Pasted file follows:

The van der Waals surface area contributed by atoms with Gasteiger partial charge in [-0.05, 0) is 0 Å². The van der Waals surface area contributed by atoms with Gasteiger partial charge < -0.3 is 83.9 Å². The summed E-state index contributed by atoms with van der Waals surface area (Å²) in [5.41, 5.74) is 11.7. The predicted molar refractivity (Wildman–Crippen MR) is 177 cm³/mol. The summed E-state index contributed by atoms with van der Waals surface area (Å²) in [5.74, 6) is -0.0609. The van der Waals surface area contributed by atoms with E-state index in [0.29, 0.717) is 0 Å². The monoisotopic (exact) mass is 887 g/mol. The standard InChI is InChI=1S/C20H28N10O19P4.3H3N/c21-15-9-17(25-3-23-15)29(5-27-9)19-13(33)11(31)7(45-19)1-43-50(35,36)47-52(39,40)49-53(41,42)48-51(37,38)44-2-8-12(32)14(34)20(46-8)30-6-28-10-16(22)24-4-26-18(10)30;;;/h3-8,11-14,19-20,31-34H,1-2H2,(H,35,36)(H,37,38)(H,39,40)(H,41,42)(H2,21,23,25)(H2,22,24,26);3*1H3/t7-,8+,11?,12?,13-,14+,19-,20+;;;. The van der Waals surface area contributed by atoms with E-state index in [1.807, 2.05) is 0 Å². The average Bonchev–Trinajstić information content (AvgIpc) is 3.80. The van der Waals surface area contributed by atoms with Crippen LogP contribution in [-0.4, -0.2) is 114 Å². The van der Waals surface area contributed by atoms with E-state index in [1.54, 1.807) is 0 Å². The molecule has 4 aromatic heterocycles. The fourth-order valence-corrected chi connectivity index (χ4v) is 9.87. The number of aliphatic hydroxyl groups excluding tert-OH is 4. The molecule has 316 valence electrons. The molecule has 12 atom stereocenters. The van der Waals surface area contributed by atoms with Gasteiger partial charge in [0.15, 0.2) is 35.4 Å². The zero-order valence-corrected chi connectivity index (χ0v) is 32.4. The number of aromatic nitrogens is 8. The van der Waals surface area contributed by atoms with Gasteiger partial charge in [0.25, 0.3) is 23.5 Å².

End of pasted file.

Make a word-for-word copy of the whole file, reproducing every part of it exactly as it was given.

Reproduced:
The van der Waals surface area contributed by atoms with Gasteiger partial charge in [-0.05, 0) is 0 Å². The van der Waals surface area contributed by atoms with Gasteiger partial charge < -0.3 is 83.9 Å². The summed E-state index contributed by atoms with van der Waals surface area (Å²) in [5.41, 5.74) is 11.7. The predicted molar refractivity (Wildman–Crippen MR) is 177 cm³/mol. The summed E-state index contributed by atoms with van der Waals surface area (Å²) in [5.74, 6) is -0.0609. The van der Waals surface area contributed by atoms with E-state index in [0.29, 0.717) is 0 Å². The monoisotopic (exact) mass is 887 g/mol. The standard InChI is InChI=1S/C20H28N10O19P4.3H3N/c21-15-9-17(25-3-23-15)29(5-27-9)19-13(33)11(31)7(45-19)1-43-50(35,36)47-52(39,40)49-53(41,42)48-51(37,38)44-2-8-12(32)14(34)20(46-8)30-6-28-10-16(22)24-4-26-18(10)30;;;/h3-8,11-14,19-20,31-34H,1-2H2,(H,35,36)(H,37,38)(H,39,40)(H,41,42)(H2,21,23,25)(H2,22,24,26);3*1H3/t7-,8+,11?,12?,13-,14+,19-,20+;;;. The van der Waals surface area contributed by atoms with E-state index in [1.807, 2.05) is 0 Å². The average Bonchev–Trinajstić information content (AvgIpc) is 3.80. The van der Waals surface area contributed by atoms with Crippen LogP contribution in [-0.4, -0.2) is 114 Å². The van der Waals surface area contributed by atoms with E-state index in [1.54, 1.807) is 0 Å². The molecule has 4 aromatic heterocycles. The fourth-order valence-corrected chi connectivity index (χ4v) is 9.87. The number of aliphatic hydroxyl groups excluding tert-OH is 4. The molecule has 316 valence electrons. The molecule has 12 atom stereocenters. The van der Waals surface area contributed by atoms with Gasteiger partial charge in [0.15, 0.2) is 35.4 Å². The zero-order valence-corrected chi connectivity index (χ0v) is 32.4. The number of aromatic nitrogens is 8. The van der Waals surface area contributed by atoms with Gasteiger partial charge in [0.25, 0.3) is 23.5 Å².